J, H and Ks source counts from the combined images of two calibration fields. All-Sky PSC source counts in the same approximate areas of sky are shown in the shaded regions.
Figure 5 - 90301 calibration field Figure 6 - 90312 calibration field
Photometric measurement uncertainty vs. magnitude for sources extracted from two combined calibration field images.
Figure 7 - 90301 calibration field Figure 8 - 90312 calibration field
Histogram of extracted source measurement noise (in flux units) as a function of source flux in two combined calibration fields.

d. Photometric Properties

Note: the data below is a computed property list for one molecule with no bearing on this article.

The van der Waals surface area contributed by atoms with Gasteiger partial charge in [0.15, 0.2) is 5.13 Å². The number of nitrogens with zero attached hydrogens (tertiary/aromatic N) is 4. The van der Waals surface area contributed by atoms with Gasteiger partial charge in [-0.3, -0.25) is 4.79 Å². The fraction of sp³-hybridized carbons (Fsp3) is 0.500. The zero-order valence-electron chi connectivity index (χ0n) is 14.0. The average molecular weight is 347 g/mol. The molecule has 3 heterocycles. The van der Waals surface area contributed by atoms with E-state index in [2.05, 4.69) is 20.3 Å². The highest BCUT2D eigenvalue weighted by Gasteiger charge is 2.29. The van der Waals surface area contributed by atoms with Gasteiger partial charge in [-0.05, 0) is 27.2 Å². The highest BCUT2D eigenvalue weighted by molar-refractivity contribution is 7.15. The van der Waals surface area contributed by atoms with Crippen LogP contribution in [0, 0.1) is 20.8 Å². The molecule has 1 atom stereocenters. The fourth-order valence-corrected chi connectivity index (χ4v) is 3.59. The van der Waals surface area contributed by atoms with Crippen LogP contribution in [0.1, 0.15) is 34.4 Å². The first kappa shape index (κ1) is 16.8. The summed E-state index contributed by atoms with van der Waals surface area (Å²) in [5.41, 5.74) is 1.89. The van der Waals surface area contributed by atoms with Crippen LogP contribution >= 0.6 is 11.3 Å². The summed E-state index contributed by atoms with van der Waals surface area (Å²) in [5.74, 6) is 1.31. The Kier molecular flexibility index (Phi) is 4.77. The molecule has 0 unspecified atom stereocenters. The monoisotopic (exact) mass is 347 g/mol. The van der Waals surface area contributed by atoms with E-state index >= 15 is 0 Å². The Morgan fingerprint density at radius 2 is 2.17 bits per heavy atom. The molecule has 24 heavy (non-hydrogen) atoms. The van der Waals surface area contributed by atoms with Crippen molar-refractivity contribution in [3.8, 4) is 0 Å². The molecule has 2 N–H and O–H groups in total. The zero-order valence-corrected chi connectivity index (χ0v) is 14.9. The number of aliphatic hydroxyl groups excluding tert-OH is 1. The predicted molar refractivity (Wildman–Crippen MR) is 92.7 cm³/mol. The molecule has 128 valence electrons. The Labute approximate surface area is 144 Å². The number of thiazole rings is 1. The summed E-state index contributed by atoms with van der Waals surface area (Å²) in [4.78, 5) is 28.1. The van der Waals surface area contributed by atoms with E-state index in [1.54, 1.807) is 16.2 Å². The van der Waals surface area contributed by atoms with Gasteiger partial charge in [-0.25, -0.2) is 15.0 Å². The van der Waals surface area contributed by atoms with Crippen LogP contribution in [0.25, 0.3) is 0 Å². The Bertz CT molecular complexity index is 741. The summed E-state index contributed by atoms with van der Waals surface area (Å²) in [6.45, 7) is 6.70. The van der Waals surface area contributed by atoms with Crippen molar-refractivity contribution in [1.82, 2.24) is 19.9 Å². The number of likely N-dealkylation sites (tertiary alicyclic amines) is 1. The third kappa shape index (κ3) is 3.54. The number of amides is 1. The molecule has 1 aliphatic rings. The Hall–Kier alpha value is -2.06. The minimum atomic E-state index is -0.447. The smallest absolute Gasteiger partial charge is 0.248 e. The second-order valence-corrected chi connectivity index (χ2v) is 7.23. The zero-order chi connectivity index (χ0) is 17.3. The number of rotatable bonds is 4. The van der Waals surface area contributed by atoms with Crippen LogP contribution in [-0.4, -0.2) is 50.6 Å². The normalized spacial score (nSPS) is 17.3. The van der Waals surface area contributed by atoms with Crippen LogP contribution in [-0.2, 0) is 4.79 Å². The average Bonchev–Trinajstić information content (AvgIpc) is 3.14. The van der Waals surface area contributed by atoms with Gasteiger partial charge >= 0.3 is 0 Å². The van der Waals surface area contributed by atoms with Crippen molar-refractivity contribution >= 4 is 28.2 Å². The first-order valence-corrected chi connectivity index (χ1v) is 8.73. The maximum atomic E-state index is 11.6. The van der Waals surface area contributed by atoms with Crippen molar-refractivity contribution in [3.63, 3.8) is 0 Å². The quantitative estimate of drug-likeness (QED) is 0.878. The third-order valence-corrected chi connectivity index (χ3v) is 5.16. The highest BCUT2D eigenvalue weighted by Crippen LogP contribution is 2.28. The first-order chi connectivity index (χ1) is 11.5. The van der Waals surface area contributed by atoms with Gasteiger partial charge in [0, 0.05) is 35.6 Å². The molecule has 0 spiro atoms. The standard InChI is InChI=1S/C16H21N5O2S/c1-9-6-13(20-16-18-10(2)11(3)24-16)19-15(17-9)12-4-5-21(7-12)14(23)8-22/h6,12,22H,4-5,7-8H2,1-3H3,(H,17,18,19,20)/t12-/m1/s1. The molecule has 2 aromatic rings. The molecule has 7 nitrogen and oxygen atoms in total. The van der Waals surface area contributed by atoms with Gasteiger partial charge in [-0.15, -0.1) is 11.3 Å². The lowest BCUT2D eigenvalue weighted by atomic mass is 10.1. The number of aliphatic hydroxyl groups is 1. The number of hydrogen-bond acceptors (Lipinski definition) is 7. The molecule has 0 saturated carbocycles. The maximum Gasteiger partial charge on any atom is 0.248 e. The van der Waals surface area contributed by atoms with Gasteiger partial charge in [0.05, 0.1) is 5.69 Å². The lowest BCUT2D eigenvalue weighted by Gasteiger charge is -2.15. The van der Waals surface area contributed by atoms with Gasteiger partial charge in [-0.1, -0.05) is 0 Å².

The relative, band-to-band photometric performance in the combined calibration scan measurements is illustrated by the color-magnitude and color-color diagrams shown in the fourth and fifth figures in each field summary page. Examples of these diagrams for the 90301 and 90312 fields are shown in Figures 9-12 below. 90301 is located at high galactic latitude (b=-55.5°) and is free from foreground extinction. The sources detected in this field are a mixture of predominantly dwarf stars which comprise the vertical ridge of points at J-Ks~0.7-0.8 mag in the color-magnitude diagram, and faint, red galaxies with Ks>15 mag and J-Ks>1 mag. The main sequence is visible in the lower left of the color-color diagram in Figure 11, with a concentration corresponding to the location of late-K and early-M dwarfs near J-Ks~0.8 mag and J-H~0.6 mag. Most of the faint galaxies detected in this field are below the sensitivity limit of the main 2MASS survey, but they dominate the number counts in the combined calibration images for Ks>16 mag. They form the diagonal ridge in the center of the color-color diagram, and may include objects with redshifts up to z~0.7-0.9. By contrast, most sources detected in the combined images of the 90312 calibration field, which lies on the Galactic plane, are dwarf and giant stars. The locus of points in the color-color diagram of 90312 is elongated in the direction of the reddening vector, indicating the presence of considerable foreground extinction. There are few if any galaxies detected in this field.